In principle, the issue of climate change is spiritual. We can see that from our over consumption and our accumulation of material wealth in our society. We can also see it in our lack of compassion for other people. And so God will judge the world in ways that we can learn about from reading the book of Revelation. Many of God’s judgments we see there may not come directly from God’s actions but indirectly as a result of mankind’s actions.
In other words, everything is spiritual, or at least has a significant spiritual component.
That became clear during our years in Nigeria. The Sahara Desert is encroaching on the Sudan, a geographical band across Africa south of that desert. Primary contributors to that encroachment are overgrazing and denuding of the trees to use for cooking fuel.
One of our friends in Nigeria developed an alternative to the use of wood for cooking. The solution was a solar oven that could be made using readily available materials—a half of a large gourd lined with aluminum foil with a glass top sealed by using a strip of foam insulation. It really worked, except . . .
The Muslim women lived on their family compounds in Northern Nigeria. They were restricted to that compound unless there was some need to leave it. So the only social interaction they had with other women was going out daily to collect firewood. The foraging was done in groups of women sometimes walking several miles to find the wood they needed. So none of them were interested in a solar oven; they needed the social interaction. So a cultural and spiritual change needs to be made. For the trees to be spared and desert encroachment to stop, the men in that Muslim society need to value their wives and recognize their needs more than they value their control over the women in their society.
Most of the people in that same area are also Muslim Fulani nomadic cattle herders. Their wealth is in the number of cattle they own. So cattle are not raised on a sustainable basis, or just to provide income and feed their animals. They are kept as a symbol of wealth and status. Severe overgrazing results. And as the population of nomadic peoples increases, they are pushing farther south and encroaching on farming areas. They claim that the land was always their own, and so they burn villages, destroy crops and slaughter the (mostly Christian) inhabitants to reclaim the land they claim is theirs. So it takes on a measure of jihad as well.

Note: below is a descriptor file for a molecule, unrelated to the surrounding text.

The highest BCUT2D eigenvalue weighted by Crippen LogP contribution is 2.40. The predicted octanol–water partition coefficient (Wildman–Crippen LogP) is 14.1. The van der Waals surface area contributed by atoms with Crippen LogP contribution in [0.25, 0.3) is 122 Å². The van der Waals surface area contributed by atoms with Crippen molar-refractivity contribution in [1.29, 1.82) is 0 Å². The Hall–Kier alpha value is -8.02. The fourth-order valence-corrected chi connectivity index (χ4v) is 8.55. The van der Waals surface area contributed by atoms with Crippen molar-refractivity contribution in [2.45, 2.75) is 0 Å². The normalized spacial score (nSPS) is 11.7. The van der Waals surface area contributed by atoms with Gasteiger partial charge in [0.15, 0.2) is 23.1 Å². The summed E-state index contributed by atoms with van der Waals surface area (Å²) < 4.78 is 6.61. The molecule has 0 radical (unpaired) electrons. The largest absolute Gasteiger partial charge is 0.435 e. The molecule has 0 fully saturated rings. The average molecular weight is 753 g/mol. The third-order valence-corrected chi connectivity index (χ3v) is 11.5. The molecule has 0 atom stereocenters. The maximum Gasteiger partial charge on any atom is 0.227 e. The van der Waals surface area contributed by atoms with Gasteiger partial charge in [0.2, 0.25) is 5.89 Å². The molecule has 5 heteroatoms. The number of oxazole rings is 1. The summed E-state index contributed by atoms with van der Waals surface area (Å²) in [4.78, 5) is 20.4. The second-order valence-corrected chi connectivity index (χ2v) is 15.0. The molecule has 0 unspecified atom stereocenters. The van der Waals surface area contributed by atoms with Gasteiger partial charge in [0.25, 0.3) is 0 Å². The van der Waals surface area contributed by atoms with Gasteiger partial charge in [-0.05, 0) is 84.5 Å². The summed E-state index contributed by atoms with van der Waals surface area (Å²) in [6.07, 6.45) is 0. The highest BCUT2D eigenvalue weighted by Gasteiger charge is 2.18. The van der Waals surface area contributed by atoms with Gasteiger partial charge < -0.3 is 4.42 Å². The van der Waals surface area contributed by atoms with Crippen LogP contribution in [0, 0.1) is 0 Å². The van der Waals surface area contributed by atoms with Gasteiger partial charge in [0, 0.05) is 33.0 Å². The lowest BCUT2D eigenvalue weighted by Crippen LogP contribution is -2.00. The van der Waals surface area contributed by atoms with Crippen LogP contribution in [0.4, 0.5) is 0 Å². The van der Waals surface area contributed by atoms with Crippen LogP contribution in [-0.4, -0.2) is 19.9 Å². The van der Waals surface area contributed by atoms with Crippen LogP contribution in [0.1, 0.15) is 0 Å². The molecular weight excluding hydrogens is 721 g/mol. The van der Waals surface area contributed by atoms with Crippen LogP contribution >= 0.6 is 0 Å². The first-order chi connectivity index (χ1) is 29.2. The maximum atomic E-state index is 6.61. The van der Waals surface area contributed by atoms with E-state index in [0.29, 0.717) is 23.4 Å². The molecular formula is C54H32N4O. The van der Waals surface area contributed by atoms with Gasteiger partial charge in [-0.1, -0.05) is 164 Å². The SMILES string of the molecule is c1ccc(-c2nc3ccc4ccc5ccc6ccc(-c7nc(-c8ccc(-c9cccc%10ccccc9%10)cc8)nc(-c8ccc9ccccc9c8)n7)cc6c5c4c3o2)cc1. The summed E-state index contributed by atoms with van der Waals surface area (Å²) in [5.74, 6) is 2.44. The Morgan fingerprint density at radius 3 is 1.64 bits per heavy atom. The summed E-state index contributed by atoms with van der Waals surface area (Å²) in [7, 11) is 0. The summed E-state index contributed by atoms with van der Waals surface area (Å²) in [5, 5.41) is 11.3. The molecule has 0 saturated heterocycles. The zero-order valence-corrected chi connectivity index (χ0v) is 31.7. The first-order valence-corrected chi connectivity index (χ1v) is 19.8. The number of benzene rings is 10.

Maintaining their nomadic lifestyle and wealth and status based on cattle ownership in a world that can no longer sustain it at a cost of other peoples’ lives and livelihoods is again a spiritual issue. If everyone involved first loved God and their neighbors, then solutions could be worked out even though the cultural cost is high.
And of course, we in the West are not exempt. We have our own consumption issues. But it does seem a bit incongruous to say the least that we welcome people from low consumption areas to our high consumption society only to make them excessive consumers as well. And let’s be frank. Not all of the “refugees” coming to America are coming because of climate change and violence. Many are drawn by the economic “benefits” of consumption that we so highly value here. Again—a spiritual issue.
Ultimately the solution is also spiritual—repentance and turning back to God. God is in Christ, reconciling the world to himself:
2 Corinthians 5:1 From now on, therefore, we regard no one from a human point of view; even though we once knew Christ from a human point of view, we know him no longer in that way. 17 So if anyone is in Christ, there is a new creation: everything old has passed away; see, everything has become new! 18 All this is from God, who reconciled us to himself through Christ, and has given us the ministry of reconciliation; 19 that is, in Christ God was reconciling the world to himself, not counting their trespasses against them, and entrusting the message of reconciliation to us. 20 So we are ambassadors for Christ . . .